Background: Chronic hyperglycemia has been previously reported to affect bone metabolism. However, this association may also be affected by other factors surrounding the hyperglycemic state, including physiologic complications of diabetes mellitus and its treatments. This study aims to assess to what extent hyperglycemia itself affects bone metabolism, using HbA1c as an indicator for chronic hyperglycemia.

Methods: We retrospectively examined data on all patients older than 20 years old who visited St. Luke’s Hospital for annual health checkup from April 2004 to March 2017. T scores were measured by forearm Dual-energy X-ray absorptiometry (DXA). Longitudinal analysis was used for statistical analyses, using multi-level mixed effect modeling treating T scores as a time-dependent variable to calculate beta coefficients, based on a T score range of HbA1c 5.5- 6.4. Data were adjusted for age, BMI, alcohol consumption, smoking, and exercise.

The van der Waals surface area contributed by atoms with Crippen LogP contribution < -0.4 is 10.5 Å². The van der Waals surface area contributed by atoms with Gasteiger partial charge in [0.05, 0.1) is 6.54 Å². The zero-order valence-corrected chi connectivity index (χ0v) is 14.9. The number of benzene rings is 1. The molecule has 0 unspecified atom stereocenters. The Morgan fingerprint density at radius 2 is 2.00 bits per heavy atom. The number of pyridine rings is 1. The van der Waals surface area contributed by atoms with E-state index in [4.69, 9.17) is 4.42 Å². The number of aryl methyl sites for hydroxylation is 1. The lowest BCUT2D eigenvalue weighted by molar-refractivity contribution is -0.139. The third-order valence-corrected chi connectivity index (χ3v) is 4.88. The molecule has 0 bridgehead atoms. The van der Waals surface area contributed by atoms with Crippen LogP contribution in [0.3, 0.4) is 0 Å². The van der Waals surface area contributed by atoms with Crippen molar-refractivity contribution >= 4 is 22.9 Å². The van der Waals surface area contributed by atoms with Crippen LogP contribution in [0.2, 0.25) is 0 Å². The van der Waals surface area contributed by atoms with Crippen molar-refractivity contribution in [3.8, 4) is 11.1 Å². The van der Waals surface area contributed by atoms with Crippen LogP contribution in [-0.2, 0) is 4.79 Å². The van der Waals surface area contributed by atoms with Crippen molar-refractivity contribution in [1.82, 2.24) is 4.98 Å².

Results: 129,295 patients (mean age, 45.3 ±12.5 years; mean BMI, 22.3 ±3.39 kg/m2; male, 49.1%) were included over a median follow-up time of 744 days. Mean T score value was 99.1±12.3%. In longitudinal regression for men, T scores of HbA1c <=5.4 and HbA1c 6.5-8.4 were significantly low (βcoefficient -0.58- -0.14, P<0.05). In women under 50 years old, T scores in HbA1c range of 4.5-5.4 were significantly high (βcoefficient 0.19, P<0.05); T scores in a HbA1c range of 6.5-7.4 were significantly low (βcoefficient -0.60, P<0.05). In women >= 50 years, T scores in a HbA1c range of 4.5-5.4 were significantly high (βcoefficient 0.15, P<0.05), while T scores of HbA1c >=6.5 were significantly low (βcoefficient -1.80- -0.57, P<0.05).

Conclusion: Both men and women tend to have low bone mineral density at HbA1c values >= 6.5. Especially in women older than 50 years, bone mineral density significantly decreases as the value of HbA1c increases.


S. Hayashi: None. G. Deshpande: None. H. Noto: None.

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